The True Power of Oracle’s Enterprise Planning Suite Unleashed at POET: A Case Study

Enterprise Planning and Budgeting Cloud Service“If you are going to change the world, you need a system to help get you there. For us, it was… about strategic opportunities. POET was at a crossroads. We needed a system that we could grow with and that could grow with us.”
Lezlee Herdina, Director of FP&A, POET

A privately held corporation headquartered Sioux Falls, South Dakota, POET LLC is a U.S. biofuel company that specializes in the creation of bioethanol. The 1,900-employee company produces 1.8 billion gallons of ethanol annually and has been granted 90 patents in the U.S. and abroad.

In this webinar, Edgewater Ranzal’s Managing Director and HSF Practice Director Ryan Meester speaks with Lezlee Herdina, POET’s Director of FP&A, to give us a behind-the-scenes look into POET’s Enterprise Planning Solution journey, from realizing that significant change was needed to an extensive evaluation process to the ultimate solution and, finally, to the company’s enduring vision going forward.

The Right Tool for the Right Job (RTRJ)

While Lezlee and the POET team were open to the insights and recommendations generated by their Ranzal analysts, they also had some specific goals in mind from the outset:

  • Provide seamless integration of financial and operational data
  • Create a platform for process improvement, including implementing greater automation in monthly processes improving efficiency and increasing time for value-add analysis
  • Achieve better communication, including ease of reporting
  • Reduce reliance on Excel models and associated version control issues
  • Improve data governance, with clarity of data model with common definitions to facilitate planning and reporting processes
  • Integrate operational and financial dashboards for performance measurement
  • Use of scenario analysis to drive M&A and strategic business decisions
  • Increase emphasis on cash perspective
  • Understanding when to use SmartView, Financial Reports, and Oracle Business Intelligence Enterprise Edition (OBIEE), as well as take full advantage of the strengths of each of the Reporting Tools
  • Keep it simple, and trust in the higher level nature of HSF
  • Recognize the important nature of the user experience
  • Ensure that data integrations are seamless for the end-user

To learn more about the POET team’s initial ongoing business challenges, the lessons learned, and the ultimate results, view a recording of True Power of Oracle’s Enterprise Planning Suite Unleashed at POETwebinar.

To learn more about our Enterprise Planning solutions, visit www.ranz.al/epbcs-webinars

Missed the webinar? View Recording Here.

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Undocumented Data Export Feature in Oracle Hyperion PBCS (Planning and Budgeting Cloud Service)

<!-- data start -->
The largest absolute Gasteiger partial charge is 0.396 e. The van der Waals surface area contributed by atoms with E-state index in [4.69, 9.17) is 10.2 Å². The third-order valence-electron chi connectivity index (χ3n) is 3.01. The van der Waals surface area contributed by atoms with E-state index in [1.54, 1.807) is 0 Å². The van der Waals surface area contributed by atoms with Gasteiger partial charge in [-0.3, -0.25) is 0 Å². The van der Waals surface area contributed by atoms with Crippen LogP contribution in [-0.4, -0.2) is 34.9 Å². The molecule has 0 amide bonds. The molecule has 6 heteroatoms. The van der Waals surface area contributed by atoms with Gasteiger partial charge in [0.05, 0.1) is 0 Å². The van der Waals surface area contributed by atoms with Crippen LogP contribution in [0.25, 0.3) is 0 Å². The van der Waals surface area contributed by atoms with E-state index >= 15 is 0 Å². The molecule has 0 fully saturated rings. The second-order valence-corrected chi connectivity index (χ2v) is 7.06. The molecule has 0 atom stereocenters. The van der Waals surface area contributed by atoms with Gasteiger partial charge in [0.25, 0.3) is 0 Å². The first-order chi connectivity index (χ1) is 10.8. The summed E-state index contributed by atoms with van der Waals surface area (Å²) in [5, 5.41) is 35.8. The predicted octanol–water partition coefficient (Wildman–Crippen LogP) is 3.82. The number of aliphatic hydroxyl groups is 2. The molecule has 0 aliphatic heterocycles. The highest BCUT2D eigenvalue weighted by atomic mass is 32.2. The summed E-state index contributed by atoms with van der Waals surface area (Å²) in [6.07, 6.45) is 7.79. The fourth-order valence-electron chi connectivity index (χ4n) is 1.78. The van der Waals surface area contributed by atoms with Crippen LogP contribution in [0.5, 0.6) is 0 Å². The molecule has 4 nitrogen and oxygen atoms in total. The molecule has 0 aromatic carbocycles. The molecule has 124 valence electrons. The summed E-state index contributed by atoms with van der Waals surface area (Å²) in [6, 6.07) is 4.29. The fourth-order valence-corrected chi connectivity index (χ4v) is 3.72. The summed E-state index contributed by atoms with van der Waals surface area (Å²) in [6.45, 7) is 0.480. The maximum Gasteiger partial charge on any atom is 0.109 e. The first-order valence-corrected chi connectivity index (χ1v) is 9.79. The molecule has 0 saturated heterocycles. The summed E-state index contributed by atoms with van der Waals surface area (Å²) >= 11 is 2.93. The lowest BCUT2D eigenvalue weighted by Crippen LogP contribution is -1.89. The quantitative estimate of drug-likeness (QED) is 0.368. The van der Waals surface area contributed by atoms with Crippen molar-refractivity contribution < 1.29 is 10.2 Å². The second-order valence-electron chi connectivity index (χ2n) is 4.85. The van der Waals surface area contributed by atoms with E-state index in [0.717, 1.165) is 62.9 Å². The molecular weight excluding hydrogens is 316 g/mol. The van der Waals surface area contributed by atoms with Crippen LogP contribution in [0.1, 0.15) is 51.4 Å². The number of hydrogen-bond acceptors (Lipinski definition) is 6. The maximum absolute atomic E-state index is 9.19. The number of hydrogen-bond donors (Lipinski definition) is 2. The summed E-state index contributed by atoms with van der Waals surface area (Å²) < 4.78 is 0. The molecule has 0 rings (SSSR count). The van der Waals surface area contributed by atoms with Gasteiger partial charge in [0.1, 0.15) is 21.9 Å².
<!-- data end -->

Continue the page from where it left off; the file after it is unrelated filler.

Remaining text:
In response to companies looking for more decentralized services with less IT overhead, Oracle has launched the Planning and Budgeting Cloud Service (PBCS). PBCS is a hosted version of the Oracle Hyperion Planning and Data Management/Integration (FDMEE) tools with a particular focus on a completely online-based interface. For additional information on PBCS, please click HERE.

From a functional perspective, this is an ideal situation: to have near-full capabilities of an on-premise solution without the infrastructure maintenance concerns. Practically, though, there are some holes to fill as Oracle perfects and grows the solution.

One of the main areas for concern has been the integration of data into and out of PBCS. Data Management (a version of FDMEE) is the recommended tool for loading flat file data into the system, while there is also the ability to load directly to Essbase with perfect files. Getting files out of the system, on the other hand, has not been so straightforward. Without access to the Essbase server, exporting files proves impractical. Companies often need data exports from Essbase for backups, integrations into other systems, or for review. PBCS does not seem to have a native method of being able to extract Level Zero (Lv0) data on a regular basis that could be easily copied out of the system and used elsewhere.

Despite this, the DATAEXPORT command still exists in the PBCS world. How, then, could it be used to get a needed file?

It actually begins as with a normal on-premise application by creating a Business Rule to do a data export. This can be done manually, but it is recommended to use the System Template to make sure everything is set up perfectly.

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When setting up the location to export the file to, it should be set up as:

 “/u03/lcm/[File_Name.txt]”

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When this is done, a user can then navigate over to the Inbox/Outbox Explorer and see the file in there:

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And that is really all there is to it! With a business rule in place, the entire process can be automated using EPMAutomate (EPMAutomate and recommendations for an automation engine/methodology will be discussed in a later post) and a batch scripting client to do a process that:

  • Deletes the old file
  • Runs the business rule to do the data export
  • Copy the file off of PBCS and to a local location
  • Push the file to any other needed location

The one important thing to note is that as of PBCS 11.1.2.3.606 (April 2015 patch), all files in the Inbox/Outbox Explorer — along with any files in Application Management (LCM) — that are older than two months will be automatically deleted. As such, if these files are being kept for archive purposes, they must be backed up offline in order to be preserved.